"Excuse me for livin'. I may not be a hero yet but I am planning on joining the Army in just a few months." Lucky exaggerated the facts because he wouldn't be old enough for nearly a year. Lucky's voice sounded needlessly argumentative and a moment of silence followed.
"I think that makes you a hero twice." Alice inserted this to make the peace.
Lucky was perfect material for the Army. He had been uprooted from his hometown, his father had left just before that, he couldn't get along with his mother because he blamed her for not being able to keep his father around. He couldn't get interested in school, he was alone with Jack, at best a temporary situation. He knew he was a burden because they just barely made it as it was. A kid without any connections is like a person without a country, a loose canyon on the deck of a rolling ship in a rough sea. The Army wanted him as it had wanted his father twenty-two years earlier. That was something. "I want to get training in mechanics." he added defensively.
"I'll drink to that." Pam broke the uncomfortable silence and saluted Lucky with her can. She was gracious enough to drink to anything. After several donuts and another beer, Pam returned her attention to the journey.
"I'd better keep driving while I can, before one of you turns into a pumpkin." She drove in a quick U-turn, spinning in the gravel and throwing Alice purposely on top of Lucky. No one in the back seat resisted. They were more concerned about adjusting without spilling their beers. That wasn't so easy since they were drinking, smoking and eating, all at the same time they were kissing and hugging. It wasn't long before the two in the back were covered with a sticky mixture of powdered sugar, ashes and beer.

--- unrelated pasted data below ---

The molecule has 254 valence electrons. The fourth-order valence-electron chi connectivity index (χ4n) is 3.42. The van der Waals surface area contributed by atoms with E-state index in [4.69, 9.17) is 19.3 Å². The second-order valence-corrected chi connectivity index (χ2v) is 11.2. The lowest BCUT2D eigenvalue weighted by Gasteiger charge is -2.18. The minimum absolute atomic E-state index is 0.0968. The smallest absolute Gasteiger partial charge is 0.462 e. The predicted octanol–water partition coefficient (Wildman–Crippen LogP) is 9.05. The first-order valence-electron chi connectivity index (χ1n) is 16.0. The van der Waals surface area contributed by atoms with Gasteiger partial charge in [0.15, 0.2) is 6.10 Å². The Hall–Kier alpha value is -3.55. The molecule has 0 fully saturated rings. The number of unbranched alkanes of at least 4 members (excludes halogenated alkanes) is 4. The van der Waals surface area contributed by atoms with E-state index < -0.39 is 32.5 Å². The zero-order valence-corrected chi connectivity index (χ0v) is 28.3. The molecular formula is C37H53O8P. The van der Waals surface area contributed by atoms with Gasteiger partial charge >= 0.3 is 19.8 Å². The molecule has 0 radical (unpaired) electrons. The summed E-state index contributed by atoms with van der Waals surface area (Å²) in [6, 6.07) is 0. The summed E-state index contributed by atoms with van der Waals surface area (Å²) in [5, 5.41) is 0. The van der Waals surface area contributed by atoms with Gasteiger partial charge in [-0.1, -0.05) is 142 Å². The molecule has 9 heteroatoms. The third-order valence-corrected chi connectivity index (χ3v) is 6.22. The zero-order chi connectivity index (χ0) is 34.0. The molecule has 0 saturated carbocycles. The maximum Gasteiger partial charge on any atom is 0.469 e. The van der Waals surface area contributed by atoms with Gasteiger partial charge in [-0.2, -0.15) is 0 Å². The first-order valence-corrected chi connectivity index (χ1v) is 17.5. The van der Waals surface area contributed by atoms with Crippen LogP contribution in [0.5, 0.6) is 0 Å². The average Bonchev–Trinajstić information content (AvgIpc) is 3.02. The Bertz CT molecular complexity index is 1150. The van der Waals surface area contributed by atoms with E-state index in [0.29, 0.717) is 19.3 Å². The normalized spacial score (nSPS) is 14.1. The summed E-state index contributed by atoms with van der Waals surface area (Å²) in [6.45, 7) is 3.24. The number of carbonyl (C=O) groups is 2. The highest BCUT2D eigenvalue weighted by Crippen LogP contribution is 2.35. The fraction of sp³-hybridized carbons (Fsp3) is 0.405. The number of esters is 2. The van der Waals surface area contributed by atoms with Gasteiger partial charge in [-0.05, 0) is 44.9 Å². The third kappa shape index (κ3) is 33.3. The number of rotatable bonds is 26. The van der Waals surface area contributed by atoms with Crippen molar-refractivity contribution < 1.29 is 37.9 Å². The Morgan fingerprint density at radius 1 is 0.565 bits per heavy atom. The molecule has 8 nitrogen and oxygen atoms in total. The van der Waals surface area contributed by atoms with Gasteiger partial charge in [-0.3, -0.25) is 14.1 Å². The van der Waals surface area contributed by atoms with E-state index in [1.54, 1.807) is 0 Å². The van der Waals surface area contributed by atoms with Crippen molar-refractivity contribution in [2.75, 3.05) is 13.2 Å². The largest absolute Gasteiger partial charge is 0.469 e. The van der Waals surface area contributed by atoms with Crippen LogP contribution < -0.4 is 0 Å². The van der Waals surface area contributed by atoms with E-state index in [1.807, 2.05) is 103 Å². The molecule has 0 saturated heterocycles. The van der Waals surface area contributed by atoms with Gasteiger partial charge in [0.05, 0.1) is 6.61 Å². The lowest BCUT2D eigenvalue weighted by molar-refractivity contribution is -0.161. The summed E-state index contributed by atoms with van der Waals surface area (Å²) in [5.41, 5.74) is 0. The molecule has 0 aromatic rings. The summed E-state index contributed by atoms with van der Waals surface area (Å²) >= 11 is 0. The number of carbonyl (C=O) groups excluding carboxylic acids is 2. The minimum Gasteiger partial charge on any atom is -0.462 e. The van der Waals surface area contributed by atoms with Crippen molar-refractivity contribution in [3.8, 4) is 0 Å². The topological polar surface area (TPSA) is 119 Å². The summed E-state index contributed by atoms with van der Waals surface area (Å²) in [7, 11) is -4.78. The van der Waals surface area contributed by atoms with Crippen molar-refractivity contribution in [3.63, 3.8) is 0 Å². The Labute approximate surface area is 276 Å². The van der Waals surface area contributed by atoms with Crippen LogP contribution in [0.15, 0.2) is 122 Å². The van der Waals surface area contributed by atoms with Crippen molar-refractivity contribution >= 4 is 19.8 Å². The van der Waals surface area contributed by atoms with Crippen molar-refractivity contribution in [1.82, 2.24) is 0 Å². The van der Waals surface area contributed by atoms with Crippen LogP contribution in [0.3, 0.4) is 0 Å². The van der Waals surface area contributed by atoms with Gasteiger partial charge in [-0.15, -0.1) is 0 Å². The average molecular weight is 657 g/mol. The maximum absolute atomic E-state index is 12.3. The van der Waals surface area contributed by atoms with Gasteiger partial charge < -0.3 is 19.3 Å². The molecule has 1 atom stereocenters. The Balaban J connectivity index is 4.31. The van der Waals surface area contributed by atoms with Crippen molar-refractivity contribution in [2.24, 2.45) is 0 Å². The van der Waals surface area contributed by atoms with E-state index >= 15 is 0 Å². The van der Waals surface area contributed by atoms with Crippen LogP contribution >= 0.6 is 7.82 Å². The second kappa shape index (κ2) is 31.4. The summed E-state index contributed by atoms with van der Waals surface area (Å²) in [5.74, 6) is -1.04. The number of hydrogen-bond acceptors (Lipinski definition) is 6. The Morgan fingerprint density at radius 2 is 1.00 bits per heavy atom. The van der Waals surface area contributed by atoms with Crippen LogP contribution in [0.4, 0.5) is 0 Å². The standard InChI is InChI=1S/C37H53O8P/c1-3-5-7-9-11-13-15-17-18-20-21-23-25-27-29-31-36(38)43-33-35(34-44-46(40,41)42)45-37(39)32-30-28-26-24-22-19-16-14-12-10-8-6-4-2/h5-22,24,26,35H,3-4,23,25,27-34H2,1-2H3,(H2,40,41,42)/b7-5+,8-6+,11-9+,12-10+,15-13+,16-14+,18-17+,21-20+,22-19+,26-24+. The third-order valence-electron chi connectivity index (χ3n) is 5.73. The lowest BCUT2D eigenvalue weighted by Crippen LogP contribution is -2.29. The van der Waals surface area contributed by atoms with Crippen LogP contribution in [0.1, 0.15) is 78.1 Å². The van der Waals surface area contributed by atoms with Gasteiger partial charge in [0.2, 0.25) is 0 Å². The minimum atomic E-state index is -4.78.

Pam finished her beer as she drove the last two miles to Alice's house along the dark country road. She went slower than necessary exaggerating each corner and it wasn't long before Alice was completely on top of Lucky. He was lying flat on his back stretched full length in the back seat when the car paused at the three way intersection. The car lights flashed onto a solitary auto parked inside the trees but Pam didn't recognize the car so she drove on.
"I like this scene..." Lucky murmured between kisses gasping for a quick breath "...Jack was right." He was still confused about the philosophical concept but this new reality was much better.
It was sometime during this experience that Lucky's outlook on life began to change from cynical with a chip on his shoulder, to modest optimism. He had been depressed and lonely as he walked up the hill to the Game Room. In the arms of Alice he savored the best that life had to offer. He was no longer alone. This sincere affection was a joyful, carefree experience that changed the balance of his life in favor of survival.
He hadn't realized it was possible to feel so comfortable and just enjoy being alive. This new life which required the presence of other people was terrific. Without knowing, he was a case study for how opposing theories of life came together and struggled for dominance. This theory could all be ignored in the arms of a friend.
With the aid of these new memories, Lucky looked forward to more such excursions. These moments of high pleasure would give him hope for renewal and gradually suppressed the old sadness and disillusionment. This physical gratification became a sufficient purpose for living. It was much better than any stuffy religion and even better than playing in the band.